Yet, DOE's letter doesn't once mention the Israeli-Palestinian conflict.
Similarly, one wildly misleading headline read: "Trump Administration says joint UNC, Duke program portrays Islam too Positively." But the real language of the letter is quite different. Instead, it criticizes CMES' disproportionate focus on portraying "the positive aspects of Islam," without also portraying positive aspects of Christianity, Judaism, Yazidism, or other religions also indigenous to the region.
These facts are revealing: For many involved in Title VI, particularly concerning Middle East studies, preaching about their pet issue is more important than equipping future American experts in national security-related topics.
Those, such as UNC History Professor Jay Smith, who claim that DOE's letter is engaging in "ideologically driven harassment" are engaged in a classic case of projection. It is more appropriate to charge some Title VI recipients with "ideological harassment" than the reverse. As several studies show, a large number of faculty in charge of Title VI funds support the Boycott, Divestment, and Sanctions movement against Israel. That naturally affects their programming. It is hard to see how ideologically driven political campaigns aimed at one of America's closest allies fits under the purpose of the government program.
It is true that this particular inquiry has its genesis in a letter sent to DOE by Rep. George Holding (R-NC), concerning a CMES-sponsored event that included a rapper singing a "brazenly anti-Semitic song"— but many Jewish and academic groups have complained about overt anti-Semitism in various Title VI-funded programs for years. But even toxic anti-Semitism is a symptom of the larger problem: Specifically, that certain academics consider their pet ideological issue of paramount importance and are not overly concerned about the stated legal goals of Title VI.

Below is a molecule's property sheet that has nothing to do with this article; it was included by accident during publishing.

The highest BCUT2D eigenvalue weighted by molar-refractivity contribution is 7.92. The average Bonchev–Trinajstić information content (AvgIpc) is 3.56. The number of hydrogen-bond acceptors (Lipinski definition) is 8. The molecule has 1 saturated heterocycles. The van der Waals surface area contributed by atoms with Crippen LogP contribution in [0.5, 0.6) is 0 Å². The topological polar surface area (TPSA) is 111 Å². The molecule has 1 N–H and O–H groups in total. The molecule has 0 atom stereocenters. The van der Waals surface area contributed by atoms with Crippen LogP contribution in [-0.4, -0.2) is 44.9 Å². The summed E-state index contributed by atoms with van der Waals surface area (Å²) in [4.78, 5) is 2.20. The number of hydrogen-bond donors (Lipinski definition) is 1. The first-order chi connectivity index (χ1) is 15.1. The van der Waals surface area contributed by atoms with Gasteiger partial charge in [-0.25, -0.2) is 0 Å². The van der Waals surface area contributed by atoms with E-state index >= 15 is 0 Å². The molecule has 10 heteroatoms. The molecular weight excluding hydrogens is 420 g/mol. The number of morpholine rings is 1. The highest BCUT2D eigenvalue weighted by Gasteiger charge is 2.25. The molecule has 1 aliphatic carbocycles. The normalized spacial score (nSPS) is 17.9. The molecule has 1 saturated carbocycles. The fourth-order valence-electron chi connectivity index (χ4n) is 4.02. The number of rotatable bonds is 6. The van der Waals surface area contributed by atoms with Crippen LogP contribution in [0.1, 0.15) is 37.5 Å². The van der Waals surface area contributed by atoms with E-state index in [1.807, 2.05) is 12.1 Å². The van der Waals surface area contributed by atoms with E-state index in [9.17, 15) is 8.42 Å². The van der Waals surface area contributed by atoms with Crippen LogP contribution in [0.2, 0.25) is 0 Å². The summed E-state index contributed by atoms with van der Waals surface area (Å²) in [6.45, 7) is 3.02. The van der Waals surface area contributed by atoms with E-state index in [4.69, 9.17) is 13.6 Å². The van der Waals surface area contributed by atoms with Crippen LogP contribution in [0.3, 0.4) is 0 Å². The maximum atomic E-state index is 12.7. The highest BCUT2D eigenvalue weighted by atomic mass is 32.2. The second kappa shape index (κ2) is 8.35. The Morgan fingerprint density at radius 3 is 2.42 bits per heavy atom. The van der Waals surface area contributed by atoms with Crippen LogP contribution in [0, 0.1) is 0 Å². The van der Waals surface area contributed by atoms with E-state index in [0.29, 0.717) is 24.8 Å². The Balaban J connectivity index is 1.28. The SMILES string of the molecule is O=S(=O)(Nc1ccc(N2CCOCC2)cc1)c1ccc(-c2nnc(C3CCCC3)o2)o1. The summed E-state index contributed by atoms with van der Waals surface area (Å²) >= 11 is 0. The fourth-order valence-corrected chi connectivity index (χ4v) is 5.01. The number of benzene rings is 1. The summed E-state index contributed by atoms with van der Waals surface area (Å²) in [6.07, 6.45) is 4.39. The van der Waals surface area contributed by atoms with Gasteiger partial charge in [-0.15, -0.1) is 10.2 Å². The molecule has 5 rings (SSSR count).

Some in the academy have grown too accustomed to their agenda being blindly funded by Title VI.
Indeed, it's worth noting that according to a recent article in The Chronicle, Duke's student newspaper, CMES has already received its funding from DOE for the 2019-2020 academic year. This means that DOE's letter is simply an initial first step toward cajoling the CMES to fulfilling the goals of the grant it is nonetheless still receiving. There is no present threat to its funding or to any specific programing. The hyperventilating surrounding the issue is simply because some in the academy have grown so accustomed to their agenda being blindly funded by Title VI that they feel cheated when someone even requests that they uphold their end of the bargain.
It's not DeVos or King who is being primarily driven by ideology. The defenders of the status quo on Title VI should take a long, hard look in the mirror.
Clifford Smith is Washington Project Director at the Middle East Forum.